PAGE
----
Crash and learn

May 23, 2003

To improve their team skills, a group of Sussex University students was asked to design an online prospectus. The task proved to be a painful if informative experience, writes Ann Light

During most of our schooling, and even through undergraduate study, we are praised individually, marked on originality and encouraged to think for ourselves. As a result, group work tends to be viewed as alien, with many students expressing a positive dislike for it.

Yet for most graduates, the ability to function as part of a multidisciplinary team will be an essential skill when they enter the workplace. What has worried us, teaching software design, human-computer interaction and usability at Sussex University, is how to teach that ability. Collaborative skills that students pick up as they rub shoulders are incidental to getting the task done. What is important is the analysis of process.

We decided to run a ten-week compulsory course on working across disciplines and communicating in formal and informal groups. The response was fantastic. Participants included psychologists and computer scientists, plus a few general humanities types. Their course goal was to build a website as an alternative prospectus for potential students. Marks were given for an essay on interdisciplinarity, a diary about each person’s involvement and a short individual presentation.

The first meeting was devoted to how individuals best liked to learn. Students divided themselves into “doers” and “thinkers” before breaking into small discipline-based groups to choose common priorities and concepts.

The remaining eight seminars varied from role-play - reorganising the workplace to get people from different professions talking to each other - to discussions on subjects such as “What makes a good chairperson?”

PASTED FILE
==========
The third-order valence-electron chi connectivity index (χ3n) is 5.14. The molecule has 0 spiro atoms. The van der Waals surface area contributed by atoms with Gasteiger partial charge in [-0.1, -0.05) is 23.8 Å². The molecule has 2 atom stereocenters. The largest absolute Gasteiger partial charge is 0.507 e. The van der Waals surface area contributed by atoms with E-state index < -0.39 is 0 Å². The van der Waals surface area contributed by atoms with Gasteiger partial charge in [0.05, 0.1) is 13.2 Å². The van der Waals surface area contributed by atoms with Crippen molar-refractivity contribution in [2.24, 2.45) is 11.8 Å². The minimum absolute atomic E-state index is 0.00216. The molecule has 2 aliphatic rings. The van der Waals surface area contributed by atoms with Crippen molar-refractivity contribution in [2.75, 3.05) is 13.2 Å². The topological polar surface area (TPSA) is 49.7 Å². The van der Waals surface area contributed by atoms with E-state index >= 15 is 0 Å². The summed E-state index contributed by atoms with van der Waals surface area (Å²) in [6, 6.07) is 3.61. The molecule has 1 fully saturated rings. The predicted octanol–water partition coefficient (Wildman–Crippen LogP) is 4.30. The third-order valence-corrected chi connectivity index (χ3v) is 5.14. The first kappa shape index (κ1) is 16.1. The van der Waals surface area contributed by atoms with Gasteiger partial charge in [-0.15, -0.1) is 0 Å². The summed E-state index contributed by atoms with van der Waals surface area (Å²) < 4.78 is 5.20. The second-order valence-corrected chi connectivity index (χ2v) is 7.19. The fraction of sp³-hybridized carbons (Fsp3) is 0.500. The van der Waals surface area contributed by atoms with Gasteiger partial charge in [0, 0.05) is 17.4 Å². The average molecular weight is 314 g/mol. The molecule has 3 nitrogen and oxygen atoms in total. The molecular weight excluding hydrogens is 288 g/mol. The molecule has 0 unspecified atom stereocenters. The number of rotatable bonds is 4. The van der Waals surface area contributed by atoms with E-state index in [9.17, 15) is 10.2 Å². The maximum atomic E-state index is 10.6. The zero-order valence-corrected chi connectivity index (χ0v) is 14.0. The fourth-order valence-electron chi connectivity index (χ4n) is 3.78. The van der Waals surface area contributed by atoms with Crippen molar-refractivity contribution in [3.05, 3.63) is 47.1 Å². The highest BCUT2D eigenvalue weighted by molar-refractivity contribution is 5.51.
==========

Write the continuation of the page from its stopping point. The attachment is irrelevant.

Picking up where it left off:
Once the website was launched in week three, my role was to observe how the students organised, ran meetings and managed the workflow and then to offer advice.

The first thing I stressed was keep a diary, note decisions, however informally, and the reasoning behind them. It is so difficult later to remember later if there is no “paper trail”.

One crucial question I posed to students was how to impose a hierarchy. I was inspired by years of watching teams struggle to work cooperatively and meet their goals. This led to thoughtful conversations about ways of motivating and rewarding work and loyalty. What if the specialists know more than the leader? Is authority absolute or earned? The class can opt to keep a flat structure, but only once they have noticed it and thought about it. Later, they can reflect on how their choices have affected what they do.

One group of 14 students decided they needed two project managers. They argued that two people spread the load, allowed for absence and stopped the possibility of a dictator emerging. Good communication was stressed. Managers were not to bully; they were given permission to impose deadlines and coordinate. They were chosen for their good judgement and even temper - one male, one female. Both were from the hard sciences.

This left someone who wanted to be a manager but who wasn’t chosen. That led to tensions. In the end, the elected leaders found a “difficult and responsible job” to give the individual to assuage some wounded vanity. Everyone assigned themselves a team: editorial, design and production and usability.

I found myself repeatedly acting as management coach. I slowed things down by insisting we reflect on choices of priority so that everyone shared in the managers’ trials. It was frustrating at times watching the students struggle to resolve issues and get a site working. But suddenly it was time to present the site and each person’s contribution to building it. The managers had their hardest job yet - to encourage a bunch of desperate, task-oriented folk to think about what they could say about the development. The dynamics yielded more than enough to fill a diary.

Part of a seminar was devoted to looking at what the process had been, why decisions were made and what students felt were the outcomes. Tired and dissatisfied with the site - there had been no time to make it elegant and usable - the students also talked briefly about the course. It had been an absurd task... they had never worked so hard... but some felt it had been exciting and interesting.

A term later they were still discussing it. Painful, then, but mostly growing pains.

Ann Light is visiting research fellow at Sussex University and editor of Usability News .

Back to Learning skills in higher education contents

You've reached your article limit.

Register to continue

Registration is free and only takes a moment. Once registered you can read a total of 3 articles each month, plus:

  • Sign up for the editor's highlights
  • Receive World University Rankings news first
  • Get job alerts, shortlist jobs and save job searches
  • Participate in reader discussions and post comments
Register

Have your say

Log in or register to post comments